We’re pleased to announce that we will be giving a tutorial on science communication for AI researchers at AAAI this year. This will be held in person on Wednesday 8 February (08:30-12:30). If you are attending the conference and fancy finding out how you can communicate your research to a general audience in different formats, then please do join us. The course will be hands-on, so you will need to come prepared with some research in mind that you’d like to communicate about.
About the tutorial
One of the challenges facing the field of AI is its portrayal in the media, which leads to misconceptions among policy makers, business leaders, and the general public alike. By communicating about AI in a clear, informed, and measured manner we can help to combat the flow of misinformation and convey the reality of today’s technology.
We will guide participants on how to quickly shape the story of their AI research. We’ll focus on how to structure this research story to form a blog post. Participants will learn how to explain their research to a general audience in a clear and concise manner. We will also touch on how to find suitable images and how to avoid hype when promoting research.
- The importance of AI communication.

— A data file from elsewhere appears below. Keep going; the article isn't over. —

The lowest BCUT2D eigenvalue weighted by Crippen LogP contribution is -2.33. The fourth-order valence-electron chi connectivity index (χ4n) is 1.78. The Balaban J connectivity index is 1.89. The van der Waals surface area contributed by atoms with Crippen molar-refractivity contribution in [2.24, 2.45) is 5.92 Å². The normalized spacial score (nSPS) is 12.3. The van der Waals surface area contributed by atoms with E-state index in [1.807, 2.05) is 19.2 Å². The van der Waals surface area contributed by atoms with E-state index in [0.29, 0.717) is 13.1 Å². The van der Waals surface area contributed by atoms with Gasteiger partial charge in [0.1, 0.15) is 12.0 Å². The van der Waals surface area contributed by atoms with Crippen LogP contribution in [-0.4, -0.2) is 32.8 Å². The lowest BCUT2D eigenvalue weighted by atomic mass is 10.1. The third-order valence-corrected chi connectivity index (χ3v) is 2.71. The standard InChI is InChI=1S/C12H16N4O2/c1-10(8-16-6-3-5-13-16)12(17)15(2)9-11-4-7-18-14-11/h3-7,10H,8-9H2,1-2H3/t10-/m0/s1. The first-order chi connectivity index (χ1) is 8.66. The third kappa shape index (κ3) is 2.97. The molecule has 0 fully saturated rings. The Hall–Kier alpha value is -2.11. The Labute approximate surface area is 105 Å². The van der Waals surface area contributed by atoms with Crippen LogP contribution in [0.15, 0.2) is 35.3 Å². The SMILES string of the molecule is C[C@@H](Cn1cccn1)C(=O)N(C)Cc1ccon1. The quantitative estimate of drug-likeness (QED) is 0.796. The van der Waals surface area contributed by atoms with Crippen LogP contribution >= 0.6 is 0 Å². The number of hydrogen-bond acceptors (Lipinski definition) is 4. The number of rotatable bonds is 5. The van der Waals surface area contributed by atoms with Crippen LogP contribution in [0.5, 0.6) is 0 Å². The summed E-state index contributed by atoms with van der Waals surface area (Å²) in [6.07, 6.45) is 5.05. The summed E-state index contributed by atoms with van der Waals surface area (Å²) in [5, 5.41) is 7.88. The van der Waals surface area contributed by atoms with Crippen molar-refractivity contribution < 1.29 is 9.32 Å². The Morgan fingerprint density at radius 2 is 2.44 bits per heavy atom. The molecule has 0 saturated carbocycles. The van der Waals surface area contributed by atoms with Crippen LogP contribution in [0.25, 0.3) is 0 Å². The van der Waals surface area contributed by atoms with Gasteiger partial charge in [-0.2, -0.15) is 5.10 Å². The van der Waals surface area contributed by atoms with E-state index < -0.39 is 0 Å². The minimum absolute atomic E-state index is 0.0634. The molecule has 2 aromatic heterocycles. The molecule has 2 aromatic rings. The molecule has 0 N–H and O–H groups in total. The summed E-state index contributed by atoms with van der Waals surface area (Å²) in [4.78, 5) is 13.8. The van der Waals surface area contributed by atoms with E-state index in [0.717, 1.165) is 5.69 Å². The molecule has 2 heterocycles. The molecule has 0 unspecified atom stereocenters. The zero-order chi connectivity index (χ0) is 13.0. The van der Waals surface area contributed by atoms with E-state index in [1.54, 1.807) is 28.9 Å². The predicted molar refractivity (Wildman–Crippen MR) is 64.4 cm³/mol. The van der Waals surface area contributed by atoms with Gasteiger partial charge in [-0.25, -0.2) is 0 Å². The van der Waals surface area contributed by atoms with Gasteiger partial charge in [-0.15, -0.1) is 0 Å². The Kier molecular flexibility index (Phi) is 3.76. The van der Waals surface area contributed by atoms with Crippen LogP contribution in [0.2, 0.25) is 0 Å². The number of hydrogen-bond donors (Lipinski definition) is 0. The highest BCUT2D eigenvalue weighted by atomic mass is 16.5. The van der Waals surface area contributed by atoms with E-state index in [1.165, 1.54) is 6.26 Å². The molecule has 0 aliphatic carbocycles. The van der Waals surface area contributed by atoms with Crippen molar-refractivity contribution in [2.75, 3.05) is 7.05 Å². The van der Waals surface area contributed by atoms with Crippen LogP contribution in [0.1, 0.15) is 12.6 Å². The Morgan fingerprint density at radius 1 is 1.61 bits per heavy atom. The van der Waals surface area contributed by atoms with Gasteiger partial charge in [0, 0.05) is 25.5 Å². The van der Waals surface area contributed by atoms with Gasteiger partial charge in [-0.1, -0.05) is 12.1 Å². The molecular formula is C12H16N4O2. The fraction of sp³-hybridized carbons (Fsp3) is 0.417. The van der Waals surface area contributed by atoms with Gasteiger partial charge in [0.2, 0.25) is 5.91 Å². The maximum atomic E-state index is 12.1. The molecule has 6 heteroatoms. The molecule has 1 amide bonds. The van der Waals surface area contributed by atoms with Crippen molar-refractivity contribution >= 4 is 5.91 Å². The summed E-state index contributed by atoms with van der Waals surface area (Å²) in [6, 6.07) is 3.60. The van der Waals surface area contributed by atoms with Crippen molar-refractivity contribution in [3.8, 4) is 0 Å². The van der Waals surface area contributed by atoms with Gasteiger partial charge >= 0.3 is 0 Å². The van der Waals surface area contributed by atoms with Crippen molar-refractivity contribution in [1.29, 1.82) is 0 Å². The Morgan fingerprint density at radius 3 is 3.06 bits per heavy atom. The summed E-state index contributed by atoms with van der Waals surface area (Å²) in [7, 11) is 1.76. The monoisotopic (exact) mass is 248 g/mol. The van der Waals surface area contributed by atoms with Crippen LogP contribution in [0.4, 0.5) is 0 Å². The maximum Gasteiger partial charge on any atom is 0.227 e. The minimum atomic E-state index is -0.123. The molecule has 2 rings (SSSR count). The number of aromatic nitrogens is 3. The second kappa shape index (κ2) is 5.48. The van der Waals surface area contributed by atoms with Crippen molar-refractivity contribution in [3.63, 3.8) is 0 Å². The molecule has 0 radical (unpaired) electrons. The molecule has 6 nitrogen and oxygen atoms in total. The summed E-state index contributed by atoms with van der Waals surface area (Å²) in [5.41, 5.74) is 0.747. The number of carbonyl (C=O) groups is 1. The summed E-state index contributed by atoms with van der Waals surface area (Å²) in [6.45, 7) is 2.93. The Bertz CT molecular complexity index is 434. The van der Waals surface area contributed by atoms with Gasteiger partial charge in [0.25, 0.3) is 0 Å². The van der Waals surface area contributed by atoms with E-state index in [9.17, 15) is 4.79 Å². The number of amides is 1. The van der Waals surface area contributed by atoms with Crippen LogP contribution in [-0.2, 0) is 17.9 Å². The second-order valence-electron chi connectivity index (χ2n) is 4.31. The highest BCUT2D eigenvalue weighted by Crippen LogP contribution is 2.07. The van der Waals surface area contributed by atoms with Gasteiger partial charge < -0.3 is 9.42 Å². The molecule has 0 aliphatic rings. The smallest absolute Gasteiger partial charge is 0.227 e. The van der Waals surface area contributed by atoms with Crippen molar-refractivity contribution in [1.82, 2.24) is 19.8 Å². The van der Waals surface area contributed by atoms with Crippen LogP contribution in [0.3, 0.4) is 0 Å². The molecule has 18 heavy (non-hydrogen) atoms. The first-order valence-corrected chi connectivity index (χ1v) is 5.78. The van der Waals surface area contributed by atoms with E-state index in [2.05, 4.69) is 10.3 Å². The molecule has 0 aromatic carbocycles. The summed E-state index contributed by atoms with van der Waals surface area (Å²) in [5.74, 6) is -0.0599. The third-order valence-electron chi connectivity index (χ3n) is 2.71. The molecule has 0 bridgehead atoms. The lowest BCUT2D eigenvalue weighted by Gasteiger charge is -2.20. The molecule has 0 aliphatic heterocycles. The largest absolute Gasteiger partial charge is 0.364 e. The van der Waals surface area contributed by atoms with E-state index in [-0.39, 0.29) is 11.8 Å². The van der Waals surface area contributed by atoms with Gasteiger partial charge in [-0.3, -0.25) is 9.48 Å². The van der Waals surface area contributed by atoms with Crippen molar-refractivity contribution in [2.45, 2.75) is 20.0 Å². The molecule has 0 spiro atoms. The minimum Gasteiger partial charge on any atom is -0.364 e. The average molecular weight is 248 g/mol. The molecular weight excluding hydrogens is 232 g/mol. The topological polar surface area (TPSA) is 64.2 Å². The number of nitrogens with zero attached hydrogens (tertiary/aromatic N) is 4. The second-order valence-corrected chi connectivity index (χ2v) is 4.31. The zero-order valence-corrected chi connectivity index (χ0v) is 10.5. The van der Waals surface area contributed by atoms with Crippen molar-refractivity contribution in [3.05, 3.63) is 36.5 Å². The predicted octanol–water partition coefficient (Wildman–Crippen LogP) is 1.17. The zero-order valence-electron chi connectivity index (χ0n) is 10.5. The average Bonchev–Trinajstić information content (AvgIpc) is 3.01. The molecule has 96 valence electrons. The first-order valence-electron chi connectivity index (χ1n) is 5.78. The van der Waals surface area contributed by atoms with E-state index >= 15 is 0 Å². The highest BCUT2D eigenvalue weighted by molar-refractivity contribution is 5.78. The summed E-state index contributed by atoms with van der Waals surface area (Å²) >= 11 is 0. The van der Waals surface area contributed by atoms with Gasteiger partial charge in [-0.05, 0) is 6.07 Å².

- Different ways of doing science communication.
- There are many ways to communicate your work, ranging from social media to long-form articles. We will cover a few of these. For those that do not feel comfortable communicating their work themselves, we’ll guide you on how to best reach out to science communicators who may be able to share your research story for you.
- Finding your story.
- How to produce a short summary of your research: we will take a step-by-step, guided approach to show you how to build a structured outline of your research story. This outline of the key points of a research story could be used to communicate work on a social media platform, such as Twitter.
- How to expand your outline to write a complete post: the next step is to expand the structured outline to form a complete post. We’ll give guidance, with worked examples, on how to do this.
- How to find and use suitable images.
- Articles about AI in the media tend to be accompanied by images of blue brains, white robots, and flying maths, usually completely unrelated to the content being reported. We will guide on how to source, use, and credit suitable AI images to accompany your work.
- How to avoid hype when communicating your research.
- Hype around AI sets inflated expectations about the technology, drives unnecessary fears and detracts from the meaningful discussions that need to happen now, about the technology actually being developed today. We will present some guidelines on how you can best avoid the hype when promoting your work.
- Unconventional science communication.
- Exploring different ways of doing science communication.
If you’d like to find out more, contact Lucy Smith at aihuborg[at]gmail.com, or see our tutorial webpage.
, Managing Editor for AIhub.